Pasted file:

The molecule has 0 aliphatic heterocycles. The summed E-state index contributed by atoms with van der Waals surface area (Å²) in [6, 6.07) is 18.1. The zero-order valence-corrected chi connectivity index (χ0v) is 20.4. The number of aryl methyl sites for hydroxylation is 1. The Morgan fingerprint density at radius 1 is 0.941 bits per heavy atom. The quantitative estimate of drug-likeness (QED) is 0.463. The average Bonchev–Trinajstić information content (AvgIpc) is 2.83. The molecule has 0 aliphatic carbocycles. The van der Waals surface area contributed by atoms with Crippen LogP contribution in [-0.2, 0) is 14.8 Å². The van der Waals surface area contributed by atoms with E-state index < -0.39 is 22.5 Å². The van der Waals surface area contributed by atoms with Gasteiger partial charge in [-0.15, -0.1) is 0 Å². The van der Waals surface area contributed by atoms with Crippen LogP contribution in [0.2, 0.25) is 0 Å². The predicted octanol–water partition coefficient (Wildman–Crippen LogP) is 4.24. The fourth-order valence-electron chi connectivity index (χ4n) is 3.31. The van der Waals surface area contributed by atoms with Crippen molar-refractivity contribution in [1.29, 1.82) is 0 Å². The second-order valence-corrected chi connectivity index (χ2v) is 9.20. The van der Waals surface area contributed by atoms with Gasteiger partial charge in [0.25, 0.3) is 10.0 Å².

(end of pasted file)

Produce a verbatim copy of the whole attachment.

The molecule has 0 aliphatic heterocycles. The summed E-state index contributed by atoms with van der Waals surface area (Å²) in [6, 6.07) is 18.1. The zero-order valence-corrected chi connectivity index (χ0v) is 20.4. The number of aryl methyl sites for hydroxylation is 1. The Morgan fingerprint density at radius 1 is 0.941 bits per heavy atom. The quantitative estimate of drug-likeness (QED) is 0.463. The average Bonchev–Trinajstić information content (AvgIpc) is 2.83. The molecule has 0 aliphatic carbocycles. The van der Waals surface area contributed by atoms with Crippen LogP contribution in [-0.2, 0) is 14.8 Å². The van der Waals surface area contributed by atoms with E-state index < -0.39 is 22.5 Å². The van der Waals surface area contributed by atoms with Gasteiger partial charge in [-0.15, -0.1) is 0 Å². The van der Waals surface area contributed by atoms with Crippen LogP contribution in [0.2, 0.25) is 0 Å². The predicted octanol–water partition coefficient (Wildman–Crippen LogP) is 4.24. The fourth-order valence-electron chi connectivity index (χ4n) is 3.31. The van der Waals surface area contributed by atoms with Crippen molar-refractivity contribution in [1.29, 1.82) is 0 Å². The second-order valence-corrected chi connectivity index (χ2v) is 9.20. The van der Waals surface area contributed by atoms with Gasteiger partial charge in [0.25, 0.3) is 10.0 Å².